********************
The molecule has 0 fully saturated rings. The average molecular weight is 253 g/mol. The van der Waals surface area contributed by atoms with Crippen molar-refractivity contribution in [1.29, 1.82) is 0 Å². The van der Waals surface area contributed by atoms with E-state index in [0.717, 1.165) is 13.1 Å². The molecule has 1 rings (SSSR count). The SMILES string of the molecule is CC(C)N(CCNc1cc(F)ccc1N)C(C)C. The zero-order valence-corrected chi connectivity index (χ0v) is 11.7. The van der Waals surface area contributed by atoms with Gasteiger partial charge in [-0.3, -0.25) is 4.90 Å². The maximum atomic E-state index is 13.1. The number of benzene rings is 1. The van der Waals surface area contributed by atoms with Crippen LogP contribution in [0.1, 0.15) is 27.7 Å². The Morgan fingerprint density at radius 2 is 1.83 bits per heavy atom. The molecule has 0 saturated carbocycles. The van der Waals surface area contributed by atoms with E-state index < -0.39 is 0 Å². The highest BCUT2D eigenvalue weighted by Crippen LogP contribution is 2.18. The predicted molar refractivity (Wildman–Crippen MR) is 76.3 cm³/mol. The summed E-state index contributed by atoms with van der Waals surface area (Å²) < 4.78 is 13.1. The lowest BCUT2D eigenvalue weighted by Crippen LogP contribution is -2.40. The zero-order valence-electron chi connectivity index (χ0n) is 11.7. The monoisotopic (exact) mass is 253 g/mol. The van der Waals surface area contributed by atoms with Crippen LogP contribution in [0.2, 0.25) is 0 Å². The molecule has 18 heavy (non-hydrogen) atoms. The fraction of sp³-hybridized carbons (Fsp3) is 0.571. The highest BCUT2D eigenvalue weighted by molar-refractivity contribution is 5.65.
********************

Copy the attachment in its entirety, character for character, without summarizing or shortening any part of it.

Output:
The molecule has 0 fully saturated rings. The average molecular weight is 253 g/mol. The van der Waals surface area contributed by atoms with Crippen molar-refractivity contribution in [1.29, 1.82) is 0 Å². The van der Waals surface area contributed by atoms with E-state index in [0.717, 1.165) is 13.1 Å². The molecule has 1 rings (SSSR count). The SMILES string of the molecule is CC(C)N(CCNc1cc(F)ccc1N)C(C)C. The zero-order valence-corrected chi connectivity index (χ0v) is 11.7. The van der Waals surface area contributed by atoms with Gasteiger partial charge in [-0.3, -0.25) is 4.90 Å². The maximum atomic E-state index is 13.1. The number of benzene rings is 1. The van der Waals surface area contributed by atoms with Crippen LogP contribution in [0.1, 0.15) is 27.7 Å². The Morgan fingerprint density at radius 2 is 1.83 bits per heavy atom. The molecule has 0 saturated carbocycles. The van der Waals surface area contributed by atoms with E-state index < -0.39 is 0 Å². The highest BCUT2D eigenvalue weighted by Crippen LogP contribution is 2.18. The predicted molar refractivity (Wildman–Crippen MR) is 76.3 cm³/mol. The summed E-state index contributed by atoms with van der Waals surface area (Å²) < 4.78 is 13.1. The lowest BCUT2D eigenvalue weighted by Crippen LogP contribution is -2.40. The zero-order valence-electron chi connectivity index (χ0n) is 11.7. The monoisotopic (exact) mass is 253 g/mol. The van der Waals surface area contributed by atoms with Crippen LogP contribution in [0.2, 0.25) is 0 Å². The molecule has 18 heavy (non-hydrogen) atoms. The fraction of sp³-hybridized carbons (Fsp3) is 0.571. The highest BCUT2D eigenvalue weighted by molar-refractivity contribution is 5.65.